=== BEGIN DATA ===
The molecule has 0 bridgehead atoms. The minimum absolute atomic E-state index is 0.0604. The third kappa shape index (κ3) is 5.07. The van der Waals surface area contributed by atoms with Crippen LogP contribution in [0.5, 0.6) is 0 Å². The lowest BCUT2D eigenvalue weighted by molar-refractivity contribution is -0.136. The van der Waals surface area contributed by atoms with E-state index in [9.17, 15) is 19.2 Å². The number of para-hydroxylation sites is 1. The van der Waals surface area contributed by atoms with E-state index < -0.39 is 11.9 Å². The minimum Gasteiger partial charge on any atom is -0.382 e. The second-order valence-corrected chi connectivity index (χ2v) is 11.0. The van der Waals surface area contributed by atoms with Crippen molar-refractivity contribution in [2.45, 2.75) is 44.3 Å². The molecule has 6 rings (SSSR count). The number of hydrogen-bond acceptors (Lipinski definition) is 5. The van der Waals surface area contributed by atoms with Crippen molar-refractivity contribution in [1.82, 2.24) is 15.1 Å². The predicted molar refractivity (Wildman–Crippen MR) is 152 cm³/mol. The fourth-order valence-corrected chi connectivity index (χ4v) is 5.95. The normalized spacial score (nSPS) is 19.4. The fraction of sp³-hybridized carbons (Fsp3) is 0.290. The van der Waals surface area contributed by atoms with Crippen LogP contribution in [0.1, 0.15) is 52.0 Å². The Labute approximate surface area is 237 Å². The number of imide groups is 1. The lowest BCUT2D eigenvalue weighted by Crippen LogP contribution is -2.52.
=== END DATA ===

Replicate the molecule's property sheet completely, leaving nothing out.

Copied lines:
The molecule has 0 bridgehead atoms. The minimum absolute atomic E-state index is 0.0604. The third kappa shape index (κ3) is 5.07. The van der Waals surface area contributed by atoms with Crippen LogP contribution in [0.5, 0.6) is 0 Å². The lowest BCUT2D eigenvalue weighted by molar-refractivity contribution is -0.136. The van der Waals surface area contributed by atoms with E-state index in [9.17, 15) is 19.2 Å². The number of para-hydroxylation sites is 1. The van der Waals surface area contributed by atoms with E-state index < -0.39 is 11.9 Å². The minimum Gasteiger partial charge on any atom is -0.382 e. The second-order valence-corrected chi connectivity index (χ2v) is 11.0. The van der Waals surface area contributed by atoms with Crippen molar-refractivity contribution in [2.45, 2.75) is 44.3 Å². The molecule has 6 rings (SSSR count). The number of hydrogen-bond acceptors (Lipinski definition) is 5. The van der Waals surface area contributed by atoms with Crippen molar-refractivity contribution in [1.82, 2.24) is 15.1 Å². The predicted molar refractivity (Wildman–Crippen MR) is 152 cm³/mol. The fourth-order valence-corrected chi connectivity index (χ4v) is 5.95. The normalized spacial score (nSPS) is 19.4. The fraction of sp³-hybridized carbons (Fsp3) is 0.290. The van der Waals surface area contributed by atoms with Crippen LogP contribution in [0.1, 0.15) is 52.0 Å². The Labute approximate surface area is 237 Å². The number of imide groups is 1. The lowest BCUT2D eigenvalue weighted by Crippen LogP contribution is -2.52.